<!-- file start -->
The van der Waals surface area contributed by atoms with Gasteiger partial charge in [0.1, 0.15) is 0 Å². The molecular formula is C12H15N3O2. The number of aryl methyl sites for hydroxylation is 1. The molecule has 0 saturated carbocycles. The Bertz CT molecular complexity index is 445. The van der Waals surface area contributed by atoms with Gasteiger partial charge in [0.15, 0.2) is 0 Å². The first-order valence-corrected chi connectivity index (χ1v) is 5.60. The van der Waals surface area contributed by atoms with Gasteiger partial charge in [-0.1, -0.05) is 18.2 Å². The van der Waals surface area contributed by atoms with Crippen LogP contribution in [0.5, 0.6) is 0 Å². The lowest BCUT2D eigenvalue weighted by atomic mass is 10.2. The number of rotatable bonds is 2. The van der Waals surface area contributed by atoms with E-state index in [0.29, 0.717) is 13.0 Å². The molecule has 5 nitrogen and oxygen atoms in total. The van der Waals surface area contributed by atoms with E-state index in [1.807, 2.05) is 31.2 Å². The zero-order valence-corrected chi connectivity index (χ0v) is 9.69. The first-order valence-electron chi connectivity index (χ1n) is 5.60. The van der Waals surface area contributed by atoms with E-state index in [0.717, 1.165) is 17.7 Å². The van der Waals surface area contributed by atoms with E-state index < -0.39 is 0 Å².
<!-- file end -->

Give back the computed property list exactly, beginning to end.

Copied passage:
The van der Waals surface area contributed by atoms with Gasteiger partial charge in [0.1, 0.15) is 0 Å². The molecular formula is C12H15N3O2. The number of aryl methyl sites for hydroxylation is 1. The molecule has 0 saturated carbocycles. The Bertz CT molecular complexity index is 445. The van der Waals surface area contributed by atoms with Gasteiger partial charge in [0.15, 0.2) is 0 Å². The first-order valence-corrected chi connectivity index (χ1v) is 5.60. The van der Waals surface area contributed by atoms with Gasteiger partial charge in [-0.1, -0.05) is 18.2 Å². The van der Waals surface area contributed by atoms with Crippen LogP contribution in [0.5, 0.6) is 0 Å². The lowest BCUT2D eigenvalue weighted by atomic mass is 10.2. The number of rotatable bonds is 2. The van der Waals surface area contributed by atoms with E-state index in [0.29, 0.717) is 13.0 Å². The molecule has 5 nitrogen and oxygen atoms in total. The van der Waals surface area contributed by atoms with E-state index in [1.807, 2.05) is 31.2 Å². The zero-order valence-corrected chi connectivity index (χ0v) is 9.69. The first-order valence-electron chi connectivity index (χ1n) is 5.60. The van der Waals surface area contributed by atoms with E-state index in [0.717, 1.165) is 17.7 Å². The van der Waals surface area contributed by atoms with E-state index < -0.39 is 0 Å².